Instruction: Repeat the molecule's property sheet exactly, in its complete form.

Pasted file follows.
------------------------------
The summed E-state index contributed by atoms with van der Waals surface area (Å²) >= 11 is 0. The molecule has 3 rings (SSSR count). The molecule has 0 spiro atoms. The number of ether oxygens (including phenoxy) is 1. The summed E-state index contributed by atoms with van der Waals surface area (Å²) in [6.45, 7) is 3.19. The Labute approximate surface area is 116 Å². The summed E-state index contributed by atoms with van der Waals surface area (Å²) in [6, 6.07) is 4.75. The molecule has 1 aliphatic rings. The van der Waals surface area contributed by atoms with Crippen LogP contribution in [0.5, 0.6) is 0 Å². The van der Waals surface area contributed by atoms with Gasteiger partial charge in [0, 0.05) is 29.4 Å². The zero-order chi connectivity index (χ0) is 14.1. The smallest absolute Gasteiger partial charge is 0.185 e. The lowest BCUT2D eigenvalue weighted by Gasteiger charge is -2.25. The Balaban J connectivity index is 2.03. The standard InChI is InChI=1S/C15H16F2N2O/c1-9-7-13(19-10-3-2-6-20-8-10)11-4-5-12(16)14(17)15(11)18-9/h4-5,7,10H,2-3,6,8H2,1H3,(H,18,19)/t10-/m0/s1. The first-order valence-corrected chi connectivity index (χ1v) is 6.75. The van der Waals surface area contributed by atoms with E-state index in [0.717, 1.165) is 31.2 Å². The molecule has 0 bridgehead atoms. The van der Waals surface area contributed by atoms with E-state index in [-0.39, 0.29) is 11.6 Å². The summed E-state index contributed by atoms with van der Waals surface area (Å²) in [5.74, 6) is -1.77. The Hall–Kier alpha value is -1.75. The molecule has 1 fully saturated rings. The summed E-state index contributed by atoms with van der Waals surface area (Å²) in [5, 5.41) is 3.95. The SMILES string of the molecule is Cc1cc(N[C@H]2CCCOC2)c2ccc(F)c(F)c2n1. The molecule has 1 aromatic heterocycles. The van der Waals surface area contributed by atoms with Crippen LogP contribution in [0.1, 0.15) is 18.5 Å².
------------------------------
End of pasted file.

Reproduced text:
The summed E-state index contributed by atoms with van der Waals surface area (Å²) >= 11 is 0. The molecule has 3 rings (SSSR count). The molecule has 0 spiro atoms. The number of ether oxygens (including phenoxy) is 1. The summed E-state index contributed by atoms with van der Waals surface area (Å²) in [6.45, 7) is 3.19. The Labute approximate surface area is 116 Å². The summed E-state index contributed by atoms with van der Waals surface area (Å²) in [6, 6.07) is 4.75. The molecule has 1 aliphatic rings. The van der Waals surface area contributed by atoms with Crippen LogP contribution in [0.5, 0.6) is 0 Å². The van der Waals surface area contributed by atoms with Gasteiger partial charge in [0, 0.05) is 29.4 Å². The zero-order chi connectivity index (χ0) is 14.1. The smallest absolute Gasteiger partial charge is 0.185 e. The lowest BCUT2D eigenvalue weighted by Gasteiger charge is -2.25. The Balaban J connectivity index is 2.03. The standard InChI is InChI=1S/C15H16F2N2O/c1-9-7-13(19-10-3-2-6-20-8-10)11-4-5-12(16)14(17)15(11)18-9/h4-5,7,10H,2-3,6,8H2,1H3,(H,18,19)/t10-/m0/s1. The first-order valence-corrected chi connectivity index (χ1v) is 6.75. The van der Waals surface area contributed by atoms with E-state index in [0.717, 1.165) is 31.2 Å². The molecule has 0 bridgehead atoms. The van der Waals surface area contributed by atoms with E-state index in [-0.39, 0.29) is 11.6 Å². The summed E-state index contributed by atoms with van der Waals surface area (Å²) in [5.74, 6) is -1.77. The Hall–Kier alpha value is -1.75. The molecule has 1 fully saturated rings. The summed E-state index contributed by atoms with van der Waals surface area (Å²) in [5, 5.41) is 3.95. The SMILES string of the molecule is Cc1cc(N[C@H]2CCCOC2)c2ccc(F)c(F)c2n1. The molecule has 1 aromatic heterocycles. The van der Waals surface area contributed by atoms with Crippen LogP contribution in [0.1, 0.15) is 18.5 Å².